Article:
This data sheet is a continuation of data sheet 22. This sheet is to be filled out from project records for each recycled HMAC overlay layer identified on sheet 2 that is thicker than 19 mm (0.75 inches).

Individual data elements are:

Layer Number (Item 1): The number of the recycled AC layer for which a description is being provided (from sheet 2).

Type Asphalt Plant (Item 2): Type of plant that produced the AC mixture. Codes are provided on the data sheet. Additionally, space is provided to identify a type of plant other than those for which codes are provided.

Type of Antistripping Agent (Item 3): The type of antistripping agent used in the mixture. The codes are provided in appendix A, table A.20. Space is provided to identify an antistripping agent other than those for which codes are provided.

Antistripping Agent Liquid or Solid Code (Item 4): A code to indicate whether the antistripping agent used is a liquid or solid. Codes are provided on the data sheet.

Amount of Antistripping Agent (Item 5): The amount of antistripping agent used in the mixture by weight to the nearest tenth of 1 percent (0.1 percent) of weight of asphalt if the agent is liquid and weight of aggregate if it is solid.

Moisture Susceptibility Test Type (Item 6): The type of test used to evaluate the moisture suscep­tibility of the mixture. Codes are provided on the data sheet. If a procedure other than those for which codes are provided is used, space is provided to specify a name or reference for the test.

Moisture Susceptibility Test Results (Item 7): Space is provided to record the Hveem stability number or percent stripped and the tensile strength ratio or index of retained strength, depending on the test procedure used.

Hot-Mix Recycled Asphalt Pavement, Construction Data (Sheet 22)

This data sheet provides information about the construction of the overlay layers. This sheet is to be filled out from project records for each recycled HMAC overlay layer identified on sheet 2 that is thicker than 19 mm (0.75 inches).

Individual data elements are:

Layer Number (Item 1): The number of the recycled HMAC layer for which the compaction data are to be described on this sheet (from sheet 2).

Mixing Temperature (Item 2): The temperature of the mixture at the plant (i.e., the mix as discharged) in degrees Fahrenheit (ºF).

Laydown Temperatures (Items 3, 4, and 5): The number of temperature measurements taken and the mean, minimum, maximum, and standard deviation of temperatures measured. The temperatures should be measured just behind the screed. Three to five measurements should be made.

Roller Data (Items 6 through 22): Codes appear on the data sheet for steel-wheeled tandem, pneumatic-tired, single-drum vibratory, and double-drum vibratory rollers. For each type of roller, spaces are provided to describe significant characteristics for up to four different rollers. Steel-wheeled tandem rollers are described by their gross weights to the nearest tenth of a ton (0.1 ton) (0.09 metric ton). Pneumatic-tired rollers are described by their gross weight and mean tire pressure in pounds per square inch (psi). Vibratory rollers are described by their gross weight in tons to the nearest tenth (0.1 ton) (0.09 metric ton), frequency in vibrations per minute, amplitude in inches to the nearest thousandth (0.001 inch) (0.025 mm), and roller speed in miles per hour to the nearest tenth (0.1 mi/h) (0.16 km/h).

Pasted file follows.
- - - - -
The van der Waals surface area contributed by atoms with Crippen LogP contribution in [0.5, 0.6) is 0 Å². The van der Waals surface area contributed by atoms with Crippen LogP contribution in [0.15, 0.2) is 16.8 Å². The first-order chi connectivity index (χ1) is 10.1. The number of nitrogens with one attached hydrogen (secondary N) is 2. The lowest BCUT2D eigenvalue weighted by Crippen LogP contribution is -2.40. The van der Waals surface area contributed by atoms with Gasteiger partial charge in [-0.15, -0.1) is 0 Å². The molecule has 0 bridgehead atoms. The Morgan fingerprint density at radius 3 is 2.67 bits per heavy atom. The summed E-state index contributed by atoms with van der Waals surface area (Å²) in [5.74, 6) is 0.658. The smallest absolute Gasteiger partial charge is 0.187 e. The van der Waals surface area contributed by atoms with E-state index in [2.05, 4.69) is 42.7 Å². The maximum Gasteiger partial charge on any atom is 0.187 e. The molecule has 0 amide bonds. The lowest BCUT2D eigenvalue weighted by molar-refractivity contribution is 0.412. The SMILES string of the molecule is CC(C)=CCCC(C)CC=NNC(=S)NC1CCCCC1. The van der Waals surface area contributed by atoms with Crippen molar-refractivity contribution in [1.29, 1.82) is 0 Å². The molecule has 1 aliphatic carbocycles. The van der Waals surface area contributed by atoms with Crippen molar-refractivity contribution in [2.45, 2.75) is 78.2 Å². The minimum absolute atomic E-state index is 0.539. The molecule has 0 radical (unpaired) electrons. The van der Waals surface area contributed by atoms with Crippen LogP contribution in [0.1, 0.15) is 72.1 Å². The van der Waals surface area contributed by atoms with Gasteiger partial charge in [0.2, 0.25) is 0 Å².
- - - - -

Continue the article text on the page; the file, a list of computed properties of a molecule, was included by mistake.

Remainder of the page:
Compaction Data (Items 23 through 31): Spaces are provided for items 23 to 31 to enter the following data regarding the compaction of the recycled mix. Space is provided to record data for each of up to four AC lifts.

Description of the Roller (Items 23 through 28): Use code from data sheet for items 6 through 22 and number of coverages for breakdown, intermediate, and final compactions for each of up to four AC lifts. A coverage in this case is defined as one trip of the roller across the pavement.

Air Temperature (Item 29): The ambient temperature in degrees Fahrenheit (ºF) while compaction is accomplished. Space is provided to record data for each of up to four AC lifts.

Compacted Thickness (Item 30): The compacted mat thickness in inches to the nearest tenth (0.1 inch) (2.5 mm). If coring is not performed, the planned thickness should be recorded. Space is provided to record data for each of up to four AC lifts.

Curing Period (Item 31): The number of days before a new lift is placed or the pavement is opened to traffic.

Cold-Mix Recycled Asphalt Pavement, General Information and Reclaimed Aggregate Properties (Sheet 23)

The properties of the original AC mixture (to be reclaimed) and its components will already be available as inventory data. However, some of the key properties, such as aggregate gradation, will be duplicated here to assist in the evaluation of the recycled mix design. Also included for the cold-mix recycled asphalt will be procedures for the removal and processing of the existing structure, as well as properties for the new asphalt cement, recycling agents, and/or any new aggregate used in the recycled mixture. This data sheet is to be filled out from project records for each cold-mix recycled AC overlay layer on sheet 2 that is thicker than 19 mm (0.75 inches).

Individual data elements are:

Layer Number (Item 1): The number of the recycled layer for which a description is being provided (from sheet 2).

Procedure Used to Break Up and/or Remove the Asphalt Pavement (Item 2): A code to indicate the procedure used for removing the asphalt pavement to be recycled from the roadway. Codes are provided on the data sheet. Space is also provided to identify a procedure used other than those for which codes are provided.